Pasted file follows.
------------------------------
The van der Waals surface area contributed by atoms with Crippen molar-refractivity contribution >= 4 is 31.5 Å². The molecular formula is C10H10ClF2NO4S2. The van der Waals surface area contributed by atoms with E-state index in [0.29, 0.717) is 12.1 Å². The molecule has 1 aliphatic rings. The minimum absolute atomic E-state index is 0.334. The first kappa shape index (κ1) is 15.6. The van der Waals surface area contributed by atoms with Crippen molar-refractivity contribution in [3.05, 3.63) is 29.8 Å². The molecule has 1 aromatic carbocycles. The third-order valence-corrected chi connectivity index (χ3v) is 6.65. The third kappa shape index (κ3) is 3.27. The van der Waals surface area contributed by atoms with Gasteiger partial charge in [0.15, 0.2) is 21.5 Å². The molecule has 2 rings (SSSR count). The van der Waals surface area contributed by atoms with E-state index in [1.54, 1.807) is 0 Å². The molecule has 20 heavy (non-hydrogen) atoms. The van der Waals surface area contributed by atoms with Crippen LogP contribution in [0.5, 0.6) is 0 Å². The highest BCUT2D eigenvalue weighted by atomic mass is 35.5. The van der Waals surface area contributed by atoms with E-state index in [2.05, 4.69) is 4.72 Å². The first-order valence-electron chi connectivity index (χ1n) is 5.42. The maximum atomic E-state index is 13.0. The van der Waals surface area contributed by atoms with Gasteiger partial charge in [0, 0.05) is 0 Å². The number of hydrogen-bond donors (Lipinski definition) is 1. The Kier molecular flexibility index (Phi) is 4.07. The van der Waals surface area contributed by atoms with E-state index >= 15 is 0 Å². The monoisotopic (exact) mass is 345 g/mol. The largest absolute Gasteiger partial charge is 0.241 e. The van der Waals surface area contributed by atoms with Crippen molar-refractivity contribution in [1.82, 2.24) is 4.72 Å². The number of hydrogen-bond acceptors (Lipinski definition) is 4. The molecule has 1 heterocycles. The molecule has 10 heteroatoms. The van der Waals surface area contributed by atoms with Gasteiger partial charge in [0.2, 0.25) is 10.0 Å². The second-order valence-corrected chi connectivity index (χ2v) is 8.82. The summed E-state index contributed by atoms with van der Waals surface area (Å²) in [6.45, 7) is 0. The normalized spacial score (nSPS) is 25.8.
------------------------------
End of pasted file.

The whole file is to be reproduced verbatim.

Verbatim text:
The van der Waals surface area contributed by atoms with Crippen molar-refractivity contribution >= 4 is 31.5 Å². The molecular formula is C10H10ClF2NO4S2. The van der Waals surface area contributed by atoms with E-state index in [0.29, 0.717) is 12.1 Å². The molecule has 1 aliphatic rings. The minimum absolute atomic E-state index is 0.334. The first kappa shape index (κ1) is 15.6. The van der Waals surface area contributed by atoms with Crippen molar-refractivity contribution in [3.05, 3.63) is 29.8 Å². The molecule has 1 aromatic carbocycles. The third-order valence-corrected chi connectivity index (χ3v) is 6.65. The third kappa shape index (κ3) is 3.27. The van der Waals surface area contributed by atoms with Gasteiger partial charge in [0.15, 0.2) is 21.5 Å². The molecule has 2 rings (SSSR count). The van der Waals surface area contributed by atoms with E-state index in [1.54, 1.807) is 0 Å². The molecule has 20 heavy (non-hydrogen) atoms. The van der Waals surface area contributed by atoms with Crippen LogP contribution in [0.5, 0.6) is 0 Å². The highest BCUT2D eigenvalue weighted by atomic mass is 35.5. The van der Waals surface area contributed by atoms with E-state index in [2.05, 4.69) is 4.72 Å². The first-order valence-electron chi connectivity index (χ1n) is 5.42. The maximum atomic E-state index is 13.0. The van der Waals surface area contributed by atoms with Gasteiger partial charge in [0, 0.05) is 0 Å². The number of hydrogen-bond donors (Lipinski definition) is 1. The Kier molecular flexibility index (Phi) is 4.07. The van der Waals surface area contributed by atoms with E-state index >= 15 is 0 Å². The monoisotopic (exact) mass is 345 g/mol. The largest absolute Gasteiger partial charge is 0.241 e. The van der Waals surface area contributed by atoms with Crippen molar-refractivity contribution in [1.82, 2.24) is 4.72 Å². The number of hydrogen-bond acceptors (Lipinski definition) is 4. The molecule has 1 heterocycles. The molecule has 10 heteroatoms. The van der Waals surface area contributed by atoms with Gasteiger partial charge in [0.2, 0.25) is 10.0 Å². The second-order valence-corrected chi connectivity index (χ2v) is 8.82. The summed E-state index contributed by atoms with van der Waals surface area (Å²) in [6.45, 7) is 0. The normalized spacial score (nSPS) is 25.8.